Published January 13, 2013
Leading gun-rights advocacy groups suggested Sunday that Congress would not pass major legislation limiting gun ownership – as President Obama and other leading Democratic lawmakers vow to push for swift changes following the fatal Connecticut school shootings.
“We don’t think there is much likelihood Congress is going to move to change gun laws,” Larry Pratt, executive director for Gun Owners of America, told “Fox News Sunday.”
Pratt made the comment within minutes of National Rifle Association President David Keene publicly doubting that Obama, who has given his support for a ban on assault weapons, can get such legislation passed in Congress.
“You don't want to bet your house on the outcome,” Keene said on CNN’s “State of the Union.” “But I would say that the likelihood is they are not going to be able to get an assault weapons ban through this Congress."
The NRA is considered the most powerful gun lobby in the country, for many years making it nearly impossible for political candidates supporting tighter gun regulations to win office.
However, some Americans think the Dec. 14 shootings at the Sandy Hook Elementary School in Newtown, Conn., in which 20 first-graders and six adults were killed, might have broken the group’s stronghold.
California Democratic Sen. Dianne Feinstein has vowed to promptly introduce legislation to reinstitute the ban on assault weapons and high-capacity ammunition clips, which she supported and that was in effect from 1994 to 2004.
Obama has made gun control a top priority. And on Tuesday Vice President Joe Biden is expected to give the president a comprehensive package of recommendations for curbing gun violence.
A Democratic and Republican senator also suggested Sunday that Congress would not pass a ban on assault weapons.
Sen. John McCain, R-Ariz., responded with a flat out "no" when asked on CBS' "Face the Nation" about the issue.
West Virginia Democratic Sen. Joe Manchin, a lifelong member of the NRA, said everything should be on the table to prevent another tragedy like Newtown. But he assured gun owners he would fight for gun rights at the same time.
"I would tell all of my friends in NRA, I will work extremely hard and I will guarantee you there will not be an encroachment on your Second Amendment rights," he said on ABC's "This Week."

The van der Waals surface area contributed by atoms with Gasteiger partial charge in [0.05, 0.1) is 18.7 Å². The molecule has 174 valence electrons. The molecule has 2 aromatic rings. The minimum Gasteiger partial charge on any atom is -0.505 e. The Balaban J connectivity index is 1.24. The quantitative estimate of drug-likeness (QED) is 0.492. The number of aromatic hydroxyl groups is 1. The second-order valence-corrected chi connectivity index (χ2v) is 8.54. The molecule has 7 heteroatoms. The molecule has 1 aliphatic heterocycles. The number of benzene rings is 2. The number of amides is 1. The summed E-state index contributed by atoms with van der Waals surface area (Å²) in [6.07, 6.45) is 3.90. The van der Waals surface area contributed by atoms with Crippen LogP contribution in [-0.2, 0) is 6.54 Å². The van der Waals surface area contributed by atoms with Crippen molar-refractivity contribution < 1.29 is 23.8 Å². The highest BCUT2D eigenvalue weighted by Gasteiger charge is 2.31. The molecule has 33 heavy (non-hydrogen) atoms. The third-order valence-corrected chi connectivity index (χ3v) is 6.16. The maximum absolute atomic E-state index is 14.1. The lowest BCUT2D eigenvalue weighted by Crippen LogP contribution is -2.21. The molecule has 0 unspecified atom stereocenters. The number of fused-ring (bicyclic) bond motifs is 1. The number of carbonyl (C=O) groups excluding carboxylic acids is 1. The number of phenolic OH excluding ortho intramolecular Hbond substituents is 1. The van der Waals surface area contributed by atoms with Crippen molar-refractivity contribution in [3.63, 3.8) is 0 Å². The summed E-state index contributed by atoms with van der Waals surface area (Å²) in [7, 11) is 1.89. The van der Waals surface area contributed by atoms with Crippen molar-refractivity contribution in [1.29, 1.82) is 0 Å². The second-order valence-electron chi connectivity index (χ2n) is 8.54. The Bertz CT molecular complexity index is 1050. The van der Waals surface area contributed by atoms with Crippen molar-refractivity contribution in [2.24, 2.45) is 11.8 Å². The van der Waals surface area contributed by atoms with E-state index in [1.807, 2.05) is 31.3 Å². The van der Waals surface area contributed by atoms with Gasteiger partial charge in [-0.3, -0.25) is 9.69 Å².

The NRA's deep pockets help bolster allies and punish lawmakers who buck them. The group spent at least $24 million in the 2012 elections -- $16.8 million through its political action committee and nearly $7.5 million through its affiliated Institute for Legislative Action.
Separately, the group spent roughly $4.4 million through July 1 to lobby Congress. Keene argues the group represents its members, not just the gun manufacturers. However, he said the NRA would like the industry to contribute more money to his group.
Democrats have suggested a potential compromise on tightening background checks for potential gun buyers.
But Pratt dismissed that effort, calling it a “waste of time” and suggested lawmakers should be focused on ending “gun-free zones” because they prevent Americans from adequately protecting themselves.
The NRA is instead pushing for measures to keep guns out of the hands of the mentally ill, until a person gets better.
"If they are cured, there ought to be a way out of it," Keene said.
Currently, a person is banned from buying a gun from a licensed dealer if the person is a fugitive, a felon, convicted of substance abuse, convicted of domestic violence, living in the U.S. illegally or someone who "has been adjudicated as a mental defective or has been committed to any mental institution."
However, states are inconsistent in providing information about mentally ill residents to the federal government for background checks. And, the Brady Campaign to Prevent Gun Violence said some 40 percent of gun sales happen with no background checks, such as at gun shows and by private sellers over the Internet or through classified ads.
The Associated Press contributed to this report.